allowed to stay[43].


3.40               In addition, the cross-party inquiry found widespread examples of

families on levels of support far below mainstream benefits.

‘Some children become destitute when families gain refugee

status and move from Home Office support to mainstream

support. Other children are born into destitution because their

parents are cut off from asylum support but are unable to leave

the UK.[44] Other periods of destitution are caused by

administrative gaps and delays, which cause some families to go

without income or a place to stay for weeks and months’.[45]


3.41              Anecdotal evidence[46] has also highlighted that ‘there are ongoing issues with inconsistent decision-making with regard to persons from abroad’ and that significant delays in processing benefits often leave migrants in debt or at risk of homelessness.


3.42              The Commission has also made a number of significant policy

interventions concerning Welfare Reform (including responses to

the Welfare Reform Bill EQIA[47]; and associated policy

consultations) drawing attention, inter alia, to the absence of data

on people of different racial group and the importance of public

authorities ensuring the effective application of their Section 75





3.43              The Commission recommends that the UK government undertake a review of the asylum system to ensure any problems are addressed during transition from one form of public support to

another and ensures that asylum seekers receive appropriate

support from arrival until voluntary departure or compulsory

removal from the UK.


3.44              The Commission welcomes The Executive Office’s commitment to put the Emergency fund on a more secure footing through

greater, long-term funding, as recommended by the pilot

evaluation and the Commission.


3.45              We recommend that TEO take appropriate steps to

ensure the sustainability of the fund in the longer term, by

addressing those challenges highlighted by the pilot evaluation

such as the need for increase administrative support and the lack

of service provision in some regions.


3.46              The Commission recommend an assessment of the barriers

faced by migrants (including Roma), asylum seekers and refugees in accessing benefits including the accessibility of services.


3.47               The Commission also recommends that the Executive and

relevant Departments ensure that first tier generalist advice,

including access to the services of an interpreter, is available for

those migrants impacted on by the changes to the welfare system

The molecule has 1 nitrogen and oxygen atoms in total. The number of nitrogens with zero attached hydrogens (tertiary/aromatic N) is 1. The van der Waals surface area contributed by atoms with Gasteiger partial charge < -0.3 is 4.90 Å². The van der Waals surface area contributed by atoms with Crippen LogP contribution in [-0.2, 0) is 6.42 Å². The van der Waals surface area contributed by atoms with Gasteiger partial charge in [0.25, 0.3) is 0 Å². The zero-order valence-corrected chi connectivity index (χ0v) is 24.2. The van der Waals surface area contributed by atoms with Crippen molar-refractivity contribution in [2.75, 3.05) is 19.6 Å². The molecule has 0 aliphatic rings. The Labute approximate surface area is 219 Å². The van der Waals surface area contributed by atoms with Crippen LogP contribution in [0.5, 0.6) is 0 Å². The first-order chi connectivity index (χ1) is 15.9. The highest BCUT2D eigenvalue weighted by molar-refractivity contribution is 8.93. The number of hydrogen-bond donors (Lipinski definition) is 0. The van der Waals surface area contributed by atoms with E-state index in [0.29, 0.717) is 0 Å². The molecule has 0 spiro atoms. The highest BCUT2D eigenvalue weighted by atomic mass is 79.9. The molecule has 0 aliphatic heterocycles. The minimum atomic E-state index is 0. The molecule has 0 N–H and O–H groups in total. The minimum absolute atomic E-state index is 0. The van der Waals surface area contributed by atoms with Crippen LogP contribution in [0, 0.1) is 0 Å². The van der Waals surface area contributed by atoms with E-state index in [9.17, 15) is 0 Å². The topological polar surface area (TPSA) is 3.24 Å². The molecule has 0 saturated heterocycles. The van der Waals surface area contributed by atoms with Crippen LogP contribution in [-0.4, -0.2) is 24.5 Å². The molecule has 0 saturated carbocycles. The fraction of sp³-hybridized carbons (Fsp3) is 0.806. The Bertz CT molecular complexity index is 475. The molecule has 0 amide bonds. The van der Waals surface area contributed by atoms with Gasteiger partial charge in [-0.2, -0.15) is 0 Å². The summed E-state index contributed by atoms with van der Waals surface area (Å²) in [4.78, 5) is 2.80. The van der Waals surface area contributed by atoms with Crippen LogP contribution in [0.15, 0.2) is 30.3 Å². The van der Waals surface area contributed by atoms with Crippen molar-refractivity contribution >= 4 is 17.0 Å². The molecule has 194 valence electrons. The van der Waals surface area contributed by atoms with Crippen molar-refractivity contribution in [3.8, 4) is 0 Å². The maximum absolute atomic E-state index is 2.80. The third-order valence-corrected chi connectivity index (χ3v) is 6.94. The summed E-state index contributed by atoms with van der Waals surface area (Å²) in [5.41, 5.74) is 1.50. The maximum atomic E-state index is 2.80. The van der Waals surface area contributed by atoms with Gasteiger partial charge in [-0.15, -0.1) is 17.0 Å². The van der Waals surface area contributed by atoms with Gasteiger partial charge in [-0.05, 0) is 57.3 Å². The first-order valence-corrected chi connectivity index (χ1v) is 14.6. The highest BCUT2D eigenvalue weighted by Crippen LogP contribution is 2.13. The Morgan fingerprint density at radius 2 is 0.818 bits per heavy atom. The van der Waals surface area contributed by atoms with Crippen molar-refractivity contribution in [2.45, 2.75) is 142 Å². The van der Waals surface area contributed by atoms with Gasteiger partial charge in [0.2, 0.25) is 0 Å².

and that the application process is accessible, particularly to those who live in rural areas. Finally, the Commission recommends that Departments develop clearer guidance training for decision makers with regard to applications for persons from


Participation in Public Life


3.48              Research undertaken on behalf of the Commission[48] found that available data was limited to Government Public Appointments, Access to Voting System and the Judiciary[49]. An examination of the data shows that Minority Ethnic groups experience persistent key inequalities in terms of their underrepresentation in participation in public life within:


3.49              The Commission has noted that there are no elected representatives from ethnic minority backgrounds in Northern Ireland.  Currently, there is no political presence in terms of ethnic minorities within the Northern Ireland Assembly. However, previously (2007-2016) one MLA (Anna Lo, Alliance party) was elected to the Northern Ireland Assembly[50]. 


3.50              The Commission calls on government and political parties to take prompt steps to further promote and support the participation in political life of women, and those from minority ethnic groups, by actively tackling the barriers they may face. We also recommend actions to develop and broaden candidate pools[51].


4                        The challenges that minority ethnic and migrant people face in Northern Ireland

Data collection and ethnic monitoring

4.1               Research by the Joseph Rowntree Foundation[52] has noted that ‘with the current absence of robust, reliable statistical or administrative analysis, significant gaps exist in the knowledge

                base’[53] on BME groups in Northern Ireland. The report also

highlighted that ‘any impact on outcomes for people of ethnic

minority backgrounds is unclear as data is required to

demonstrate the policy effectiveness’[54].


4.2              While publication in 2011 of an ethnic monitoring guide by

OFMDFM (as part of the implementation of the racial equality

strategy) has been a welcome first step in addressing the issue,

JRF noted that ‘many would argue that this falls short of

overcoming the lack of data, as there is no clear lead from the top

in respect of implementation’[55]. Without disaggregated ethnic

data the situation of disadvantaged ethnic minorities cannot be

ascertained but only guestimated.


4.3              The Racial Equality Strategy for Northern Ireland 2015-2025 committed to ‘examine where ethnic monitoring should be introduced and consult on proposals for implementation’[56].